A visit from the queen of rum
“When people taste it, the first word you hear is, ‘Whoa,’” says Joy Spence, smiling. I take a sip. “Whoa,” I exclaim. She laughs.
We’re sampling Spence’s masterpiece, the Joy Anniversary Blend, the culmination of her 20 years as Appleton Estate’s master blender. It’s a lushly complex blend of aged rums, created by a legend in the industry: the first woman master blender at any distillery—anywhere—and winner of 2016’s Golden Rum Barrel Award for Most Influential Rum Blender of the Last 10 Years.
Recently, Spence came to rainy Vancouver from the tropical sunshine of Jamaica to offer a taste of the Appleton lineup—including the Joy Anniversary Blend—to industry experts, and to talk about her role as a pioneer in the spirits industry.
Spence started her career at Appleton Estate 35 years ago, as the company’s chief chemist. When the master-blender position opened in 1997, her scientific skills, combined with a fine-tuned palate, made her a natural for the job—except for one thing. “No other company was brave enough to appoint a woman,” she Spence. “I’m very proud, and not only that I was the first female, but that I was able to open the door for other women.”
Since then, several prominent spirits houses have hired female master blenders, including Kirsteen Campbell at Famous Grouse and Jassil Villanueva Quintana at Brugal. It only makes sense, says Spence. “Women have better palates. It never fails.”
Once she’d crossed that first hurdle, Spence encountered few obstacles in her career. “The main challenge for me was to have the confidence to continue the work of the previous master blender,” she says.
She quickly earned recognition for her work, garnering numerous awards, two honouary doctorates and the Jamaican government’s Order of Distinction. Her greatest accomplishment, though, was creating a style of rum that made Appleton Estates a world leader. It’s a unique blend of column- and pot-distilled spirits that have been aged in oak barrels. The column still contributes structure and elegance; the pot still adds spice, fruit and warmth. Blended together, they produce rums of great character, with that distinctive Appleton profile of orange, spice, vanilla and toffee.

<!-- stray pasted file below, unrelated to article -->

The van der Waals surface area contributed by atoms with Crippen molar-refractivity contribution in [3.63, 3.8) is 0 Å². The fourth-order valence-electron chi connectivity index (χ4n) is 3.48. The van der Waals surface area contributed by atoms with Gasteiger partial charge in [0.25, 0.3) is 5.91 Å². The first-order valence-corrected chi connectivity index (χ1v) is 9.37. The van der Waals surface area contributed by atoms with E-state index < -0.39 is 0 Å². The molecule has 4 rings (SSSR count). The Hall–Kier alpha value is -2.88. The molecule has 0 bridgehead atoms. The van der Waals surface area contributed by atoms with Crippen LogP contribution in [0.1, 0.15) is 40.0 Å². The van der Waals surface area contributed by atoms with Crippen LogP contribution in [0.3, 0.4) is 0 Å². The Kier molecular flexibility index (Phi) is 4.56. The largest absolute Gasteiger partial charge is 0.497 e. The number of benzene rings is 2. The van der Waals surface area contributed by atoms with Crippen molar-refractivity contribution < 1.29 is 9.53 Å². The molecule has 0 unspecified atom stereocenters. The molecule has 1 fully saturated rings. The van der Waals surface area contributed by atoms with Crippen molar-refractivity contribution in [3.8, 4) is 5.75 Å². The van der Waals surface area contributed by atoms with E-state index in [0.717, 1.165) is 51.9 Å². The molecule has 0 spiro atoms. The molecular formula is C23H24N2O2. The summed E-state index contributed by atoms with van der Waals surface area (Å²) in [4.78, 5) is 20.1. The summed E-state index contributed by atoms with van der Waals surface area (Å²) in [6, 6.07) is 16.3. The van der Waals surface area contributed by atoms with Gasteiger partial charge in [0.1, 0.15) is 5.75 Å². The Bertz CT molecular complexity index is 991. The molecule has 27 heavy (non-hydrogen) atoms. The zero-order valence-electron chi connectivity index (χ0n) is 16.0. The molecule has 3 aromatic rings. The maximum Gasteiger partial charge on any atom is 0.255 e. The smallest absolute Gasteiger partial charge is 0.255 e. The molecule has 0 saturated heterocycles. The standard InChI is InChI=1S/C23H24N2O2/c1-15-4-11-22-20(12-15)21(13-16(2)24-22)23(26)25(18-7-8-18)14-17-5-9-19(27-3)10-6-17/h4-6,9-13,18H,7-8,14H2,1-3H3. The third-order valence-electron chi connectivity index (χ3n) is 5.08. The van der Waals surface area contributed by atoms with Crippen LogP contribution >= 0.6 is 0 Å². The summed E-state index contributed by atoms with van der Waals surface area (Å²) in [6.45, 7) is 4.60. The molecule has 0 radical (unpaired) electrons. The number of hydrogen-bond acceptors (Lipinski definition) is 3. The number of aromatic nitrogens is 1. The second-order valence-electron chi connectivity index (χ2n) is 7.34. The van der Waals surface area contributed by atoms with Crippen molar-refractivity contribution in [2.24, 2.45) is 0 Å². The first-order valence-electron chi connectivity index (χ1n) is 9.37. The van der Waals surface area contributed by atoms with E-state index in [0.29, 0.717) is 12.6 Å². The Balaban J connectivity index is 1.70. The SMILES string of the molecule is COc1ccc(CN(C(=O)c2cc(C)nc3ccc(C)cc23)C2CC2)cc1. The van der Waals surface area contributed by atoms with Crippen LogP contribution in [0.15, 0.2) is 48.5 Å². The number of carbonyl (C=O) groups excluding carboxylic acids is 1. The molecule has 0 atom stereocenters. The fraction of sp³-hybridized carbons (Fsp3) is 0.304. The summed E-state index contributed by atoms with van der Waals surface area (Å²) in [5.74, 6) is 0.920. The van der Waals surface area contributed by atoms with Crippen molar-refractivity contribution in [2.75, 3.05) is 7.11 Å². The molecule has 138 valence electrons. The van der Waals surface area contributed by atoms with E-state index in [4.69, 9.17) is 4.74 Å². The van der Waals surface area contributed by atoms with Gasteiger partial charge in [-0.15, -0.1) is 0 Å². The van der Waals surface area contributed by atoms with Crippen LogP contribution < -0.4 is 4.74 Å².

Still, even handcrafted, aged rum doesn’t get the respect of fine whiskies or cognac, and that, too, is something Spence wants to change. She considers it her mission “to educate the consumer about the complexity of rum.”
A fine rum, she insists, has all the finesse of cognac. It’s something to sip slowly and luxuriously, on its own or perhaps with a single ice cube. She’s convinced that one day rum will outlive its reputation as the harsh Caribbean spirit described in a 1651 document as “Rumbullion, alias Kill-Divil… a hot, hellish, and terrible liquor.”
“I hope I will still be around when premium rums find their day in the sun,” she says.
Chances are, that day might come with the release of the Joy Anniversary Blend. The rums she used in it range from 25 to 35 years old. Only 1,000 cases have been made for the worldwide market, making it an extremely limited edition that will retail for $299 a bottle when it lands at BC Liquor Stores in October.
Spence takes a sip and says: “There’s an amazing orange-peel top note intertwined with ginger and spice – fruit, warm vanilla, butterscotch and coffee. The finish is sweet brown sugar and it’s extremely smooth. People have said if you tried it blind, you won’t be able to tell it apart from cognac.”
She smiles warmly and says, “It’s my favourite rum that I’ve made for this portfolio. I like to say when you drink it, you will feel joy.”
—by Joanne Sasvari